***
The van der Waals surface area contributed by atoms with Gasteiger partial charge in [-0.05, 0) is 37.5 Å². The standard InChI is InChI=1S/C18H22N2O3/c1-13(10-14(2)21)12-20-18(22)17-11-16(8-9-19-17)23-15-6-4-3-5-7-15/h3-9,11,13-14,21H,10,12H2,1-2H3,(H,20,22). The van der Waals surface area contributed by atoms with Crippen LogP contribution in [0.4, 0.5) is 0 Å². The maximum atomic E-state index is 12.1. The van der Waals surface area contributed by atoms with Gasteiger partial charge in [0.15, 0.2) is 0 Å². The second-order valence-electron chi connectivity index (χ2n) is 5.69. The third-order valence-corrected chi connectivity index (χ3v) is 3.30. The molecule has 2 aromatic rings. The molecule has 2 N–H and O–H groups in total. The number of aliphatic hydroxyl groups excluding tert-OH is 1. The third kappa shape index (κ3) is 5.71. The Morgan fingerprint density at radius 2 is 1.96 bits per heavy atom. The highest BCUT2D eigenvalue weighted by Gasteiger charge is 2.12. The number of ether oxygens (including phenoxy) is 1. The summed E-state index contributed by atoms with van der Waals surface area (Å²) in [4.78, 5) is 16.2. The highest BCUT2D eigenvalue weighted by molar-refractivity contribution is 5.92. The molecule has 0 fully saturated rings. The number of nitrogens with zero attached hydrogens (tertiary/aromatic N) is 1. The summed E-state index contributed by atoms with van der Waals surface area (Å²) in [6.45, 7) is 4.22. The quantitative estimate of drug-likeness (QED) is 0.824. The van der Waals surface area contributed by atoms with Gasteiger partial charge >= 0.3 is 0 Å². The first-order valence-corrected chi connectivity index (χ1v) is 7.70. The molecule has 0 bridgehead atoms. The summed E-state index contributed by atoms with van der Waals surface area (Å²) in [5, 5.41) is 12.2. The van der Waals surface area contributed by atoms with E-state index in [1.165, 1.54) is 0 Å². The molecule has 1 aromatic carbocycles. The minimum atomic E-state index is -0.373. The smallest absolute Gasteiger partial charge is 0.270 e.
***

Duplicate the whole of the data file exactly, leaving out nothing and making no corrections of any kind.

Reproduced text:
The van der Waals surface area contributed by atoms with Gasteiger partial charge in [-0.05, 0) is 37.5 Å². The standard InChI is InChI=1S/C18H22N2O3/c1-13(10-14(2)21)12-20-18(22)17-11-16(8-9-19-17)23-15-6-4-3-5-7-15/h3-9,11,13-14,21H,10,12H2,1-2H3,(H,20,22). The van der Waals surface area contributed by atoms with Crippen LogP contribution in [0.4, 0.5) is 0 Å². The maximum atomic E-state index is 12.1. The van der Waals surface area contributed by atoms with Gasteiger partial charge in [0.15, 0.2) is 0 Å². The second-order valence-electron chi connectivity index (χ2n) is 5.69. The third-order valence-corrected chi connectivity index (χ3v) is 3.30. The molecule has 2 aromatic rings. The molecule has 2 N–H and O–H groups in total. The number of aliphatic hydroxyl groups excluding tert-OH is 1. The third kappa shape index (κ3) is 5.71. The Morgan fingerprint density at radius 2 is 1.96 bits per heavy atom. The highest BCUT2D eigenvalue weighted by Gasteiger charge is 2.12. The number of ether oxygens (including phenoxy) is 1. The summed E-state index contributed by atoms with van der Waals surface area (Å²) in [4.78, 5) is 16.2. The highest BCUT2D eigenvalue weighted by molar-refractivity contribution is 5.92. The molecule has 0 fully saturated rings. The number of nitrogens with zero attached hydrogens (tertiary/aromatic N) is 1. The summed E-state index contributed by atoms with van der Waals surface area (Å²) in [6.45, 7) is 4.22. The quantitative estimate of drug-likeness (QED) is 0.824. The van der Waals surface area contributed by atoms with Gasteiger partial charge >= 0.3 is 0 Å². The first-order valence-corrected chi connectivity index (χ1v) is 7.70. The molecule has 0 bridgehead atoms. The summed E-state index contributed by atoms with van der Waals surface area (Å²) in [5, 5.41) is 12.2. The van der Waals surface area contributed by atoms with E-state index in [1.165, 1.54) is 0 Å². The molecule has 1 aromatic carbocycles. The minimum atomic E-state index is -0.373. The smallest absolute Gasteiger partial charge is 0.270 e.